Maybe it comes from having studied with Scott Clark, but Stellman has a point. And though I can’t find it at Scott’s blog, he has for many years been maintaining that we need a new confession of faith, one that reflects both the tradition and the developments in theology since 1647. And while I can’t identify precisely the points of the argument, I think it runs something like this: if we continue to hold creeds and catechisms written in the sixteenth and seventeenth centuries, they run the risk of functioning like dictionaries – reference works we simply pull off the shelf when an ordination exam comes along or when going to a trial, but seldom used in the day-to-day life of a congregation and its broader communion. Richard Muller has proposed a helpful remedy to this situation, one that makes our adopted creeds and confessions part of the warp and woof of church life (in corporate and family worship, and in member’s piety).

But another way to give us more ownership of our confessional standards is to write a new one.

The more I study the history of the Reformed churches, the more sense this proposal makes. The Westminster Assembly was an incredibly complicated affair, and the issues before that body are virtually unknown to contemporary readers (unless you’re Chad Van Dixhoorn). For instance, here is what Philip Benedict writes about the Divines:

The majority of the delegates who favored a presbyterial-synodal form of church government worked to bring the others around to their position by demonstrating the form’s biblical basis point by point.; but the exegesis proved a time-consuming, contentious business. As the divines puzzled over Scripture, the clash of arms realigned the political situation. The New Model Army proved more successful that the Scottish forces in the warfare against the king and did a better job of claiming credit for joint victories. As the army’s power increased, the Independents and Erastians within the assembly grew more assertive and forces the initiation of regular consultations with Parliament, which was less sympathetic to clerical independence. As in the cities of Germany and Switzerland in the first century of the Reformation, the issue of who controlled excommunication became a bone of contention. . . . The new form of church government for England finally decided upon in conjunction with Parliament and spelled out in measure of August 1645 and March 1646 approximated the presbyterial-synodal churches of Scotland, France, and the Netherlands . . . . But it contained major compromises with Erastian and congregationalist concerns . . . . These accommodations displeased the Scottish envoys, who castigated the new system as a “lame Erastian presbytery.”(Benedict, pp. 400-401)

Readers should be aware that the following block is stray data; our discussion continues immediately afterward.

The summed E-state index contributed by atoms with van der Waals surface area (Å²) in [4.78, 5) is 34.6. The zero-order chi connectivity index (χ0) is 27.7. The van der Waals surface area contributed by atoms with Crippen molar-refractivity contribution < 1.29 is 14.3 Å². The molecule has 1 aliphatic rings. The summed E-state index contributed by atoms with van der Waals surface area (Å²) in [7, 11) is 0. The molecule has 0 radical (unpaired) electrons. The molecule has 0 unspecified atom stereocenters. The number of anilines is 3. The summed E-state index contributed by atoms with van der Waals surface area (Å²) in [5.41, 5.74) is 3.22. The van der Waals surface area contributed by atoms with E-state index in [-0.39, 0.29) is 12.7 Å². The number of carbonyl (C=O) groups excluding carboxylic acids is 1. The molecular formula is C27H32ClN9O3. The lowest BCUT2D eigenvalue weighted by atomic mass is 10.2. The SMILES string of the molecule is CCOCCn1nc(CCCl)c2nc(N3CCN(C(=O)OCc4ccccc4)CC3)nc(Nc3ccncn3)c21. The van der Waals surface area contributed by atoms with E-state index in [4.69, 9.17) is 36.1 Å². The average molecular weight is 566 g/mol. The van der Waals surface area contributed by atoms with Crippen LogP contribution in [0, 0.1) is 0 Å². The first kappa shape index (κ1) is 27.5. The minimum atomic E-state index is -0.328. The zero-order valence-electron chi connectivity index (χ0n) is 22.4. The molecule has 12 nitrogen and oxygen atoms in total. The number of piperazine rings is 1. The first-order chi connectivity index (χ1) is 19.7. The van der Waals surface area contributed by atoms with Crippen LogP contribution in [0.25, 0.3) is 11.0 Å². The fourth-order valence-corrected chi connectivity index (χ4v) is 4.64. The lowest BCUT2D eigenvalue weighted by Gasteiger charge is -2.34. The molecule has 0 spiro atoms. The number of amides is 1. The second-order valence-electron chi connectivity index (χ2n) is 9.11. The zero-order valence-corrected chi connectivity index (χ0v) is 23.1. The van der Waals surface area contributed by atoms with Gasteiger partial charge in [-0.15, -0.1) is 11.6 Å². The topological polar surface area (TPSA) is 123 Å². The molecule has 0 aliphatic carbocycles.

Aside from questions of church polity and ecclesiastical authority, England was also facing antinomianism and neo-nomianism churning out of sixteenth-century debates over predestination. Puritan practical divinity was also in the air, as were debates over prayer books and liturgical forms. The point is that the confession can be read as a historical document to see what was animating Reformed English and Scottish churchmen in the seventeenth century. In fact, it needs to be read this way if it is going to function as a reliable standard (has anyone heard of grammatical-historical exegesis?). And as a state-appointed committee, its documents can also be read like Obama’s recent health care provision – a statement that bears all the compromises that come with politics, which is the art of compromise.

But such historical investigation and political intrigue is a long way from embracing the Westminster Confession as our own confession of faith. For that reason, I do believe that Stellman and Clark are on to something. Maybe if the NAPARC churches ever adopted Bob Godfrey’s proposal for a federated denomination of Reformed churches, their first item of business would be to call an assembly to write a Reformed confession for the twenty-first century.

The Original Blended Worship?

With less division [than over church government], the Westminster Assembly also drew up an order or worship and a confession of faith. The Directory for Public Worship, accepted by the Parliaments of England and Scotland alike in 1645, carved a middle ground between the Presbyterian desire for a fixed liturgy and Independent attachment to extemporary prayer by specifying the order of services but merely suggesting sample prayers. Distilling the practices of the “best Reformed churches” and adding a dash of English Sabbatarianism, it prescribed the discontinuation of all “festival days, vulgarly called Holy Dayes,” instituted a simple seated communion, and called for the “Lord’s Day” to be given over entirely to such acts of piety, charity, and mercy as singing psalms, repeating sermons in family groups, visiting the sick, and relieving the poor. No ceremonies whatsoever were to accompany funerals, and the pouring or sprinkling of water on the newborn was the sole approved ritual action of baptism, which could be performed only by a minister at a regularly scheduled worship service. (Philip Benedict, Christ’s Churches Purely Reformed, p. 401)

If only today’s blends were as good.